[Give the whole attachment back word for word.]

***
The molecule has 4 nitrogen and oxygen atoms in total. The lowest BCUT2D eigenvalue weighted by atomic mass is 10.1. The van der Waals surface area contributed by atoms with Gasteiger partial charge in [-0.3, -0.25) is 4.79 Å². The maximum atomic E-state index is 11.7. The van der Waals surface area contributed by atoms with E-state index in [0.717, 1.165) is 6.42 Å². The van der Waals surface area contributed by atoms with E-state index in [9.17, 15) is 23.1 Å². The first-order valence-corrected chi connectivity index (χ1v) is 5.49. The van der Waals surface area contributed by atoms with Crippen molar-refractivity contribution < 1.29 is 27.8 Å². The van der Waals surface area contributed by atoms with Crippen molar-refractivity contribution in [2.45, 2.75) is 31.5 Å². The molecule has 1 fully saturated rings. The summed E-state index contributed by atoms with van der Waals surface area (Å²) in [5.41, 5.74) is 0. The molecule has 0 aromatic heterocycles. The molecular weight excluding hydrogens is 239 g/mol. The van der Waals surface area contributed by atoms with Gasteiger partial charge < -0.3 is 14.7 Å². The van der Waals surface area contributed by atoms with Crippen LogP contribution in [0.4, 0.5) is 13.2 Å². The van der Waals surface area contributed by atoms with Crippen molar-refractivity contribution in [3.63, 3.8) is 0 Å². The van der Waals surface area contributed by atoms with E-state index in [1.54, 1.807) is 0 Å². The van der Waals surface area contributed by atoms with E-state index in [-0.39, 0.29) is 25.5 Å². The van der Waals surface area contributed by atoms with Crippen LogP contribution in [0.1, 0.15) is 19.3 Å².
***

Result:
The molecule has 4 nitrogen and oxygen atoms in total. The lowest BCUT2D eigenvalue weighted by atomic mass is 10.1. The van der Waals surface area contributed by atoms with Gasteiger partial charge in [-0.3, -0.25) is 4.79 Å². The maximum atomic E-state index is 11.7. The van der Waals surface area contributed by atoms with E-state index in [0.717, 1.165) is 6.42 Å². The van der Waals surface area contributed by atoms with E-state index in [9.17, 15) is 23.1 Å². The first-order valence-corrected chi connectivity index (χ1v) is 5.49. The van der Waals surface area contributed by atoms with Crippen molar-refractivity contribution < 1.29 is 27.8 Å². The van der Waals surface area contributed by atoms with Crippen molar-refractivity contribution in [2.45, 2.75) is 31.5 Å². The molecule has 1 fully saturated rings. The summed E-state index contributed by atoms with van der Waals surface area (Å²) in [5.41, 5.74) is 0. The molecule has 0 aromatic heterocycles. The molecular weight excluding hydrogens is 239 g/mol. The van der Waals surface area contributed by atoms with Gasteiger partial charge < -0.3 is 14.7 Å². The van der Waals surface area contributed by atoms with Crippen LogP contribution in [0.4, 0.5) is 13.2 Å². The van der Waals surface area contributed by atoms with Crippen molar-refractivity contribution in [3.63, 3.8) is 0 Å². The van der Waals surface area contributed by atoms with E-state index in [1.54, 1.807) is 0 Å². The van der Waals surface area contributed by atoms with E-state index in [-0.39, 0.29) is 25.5 Å². The van der Waals surface area contributed by atoms with Crippen LogP contribution in [0.1, 0.15) is 19.3 Å².